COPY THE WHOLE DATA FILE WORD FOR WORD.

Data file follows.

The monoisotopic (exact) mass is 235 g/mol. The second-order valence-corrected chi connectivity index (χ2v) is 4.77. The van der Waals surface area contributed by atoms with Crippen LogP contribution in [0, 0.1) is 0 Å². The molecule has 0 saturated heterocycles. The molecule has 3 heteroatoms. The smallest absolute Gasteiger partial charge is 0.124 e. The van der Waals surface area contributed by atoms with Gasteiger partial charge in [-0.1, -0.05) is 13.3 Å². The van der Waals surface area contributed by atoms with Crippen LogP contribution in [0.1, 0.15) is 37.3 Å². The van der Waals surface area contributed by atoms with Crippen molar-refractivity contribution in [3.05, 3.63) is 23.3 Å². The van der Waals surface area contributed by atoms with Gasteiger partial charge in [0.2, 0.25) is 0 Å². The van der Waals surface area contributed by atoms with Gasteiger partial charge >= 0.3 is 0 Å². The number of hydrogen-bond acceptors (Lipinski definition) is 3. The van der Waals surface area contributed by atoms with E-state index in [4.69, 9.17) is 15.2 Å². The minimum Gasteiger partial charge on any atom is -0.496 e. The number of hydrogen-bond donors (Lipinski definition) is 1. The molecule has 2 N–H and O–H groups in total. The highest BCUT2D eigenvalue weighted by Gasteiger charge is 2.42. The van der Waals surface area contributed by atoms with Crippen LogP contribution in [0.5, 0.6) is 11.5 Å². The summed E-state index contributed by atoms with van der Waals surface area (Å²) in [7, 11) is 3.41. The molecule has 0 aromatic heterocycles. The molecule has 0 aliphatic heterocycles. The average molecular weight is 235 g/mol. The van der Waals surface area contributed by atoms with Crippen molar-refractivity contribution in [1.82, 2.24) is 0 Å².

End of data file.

The monoisotopic (exact) mass is 235 g/mol. The second-order valence-corrected chi connectivity index (χ2v) is 4.77. The van der Waals surface area contributed by atoms with Crippen LogP contribution in [0, 0.1) is 0 Å². The molecule has 0 saturated heterocycles. The molecule has 3 heteroatoms. The smallest absolute Gasteiger partial charge is 0.124 e. The van der Waals surface area contributed by atoms with Gasteiger partial charge in [-0.1, -0.05) is 13.3 Å². The van der Waals surface area contributed by atoms with Crippen LogP contribution in [0.1, 0.15) is 37.3 Å². The van der Waals surface area contributed by atoms with Crippen molar-refractivity contribution in [3.05, 3.63) is 23.3 Å². The van der Waals surface area contributed by atoms with Gasteiger partial charge in [0.2, 0.25) is 0 Å². The van der Waals surface area contributed by atoms with Gasteiger partial charge >= 0.3 is 0 Å². The number of hydrogen-bond acceptors (Lipinski definition) is 3. The van der Waals surface area contributed by atoms with E-state index in [4.69, 9.17) is 15.2 Å². The minimum Gasteiger partial charge on any atom is -0.496 e. The number of hydrogen-bond donors (Lipinski definition) is 1. The molecule has 2 N–H and O–H groups in total. The highest BCUT2D eigenvalue weighted by Gasteiger charge is 2.42. The van der Waals surface area contributed by atoms with Crippen LogP contribution in [0.5, 0.6) is 11.5 Å². The summed E-state index contributed by atoms with van der Waals surface area (Å²) in [7, 11) is 3.41. The molecule has 0 aromatic heterocycles. The molecule has 0 aliphatic heterocycles. The average molecular weight is 235 g/mol. The van der Waals surface area contributed by atoms with Crippen molar-refractivity contribution in [1.82, 2.24) is 0 Å².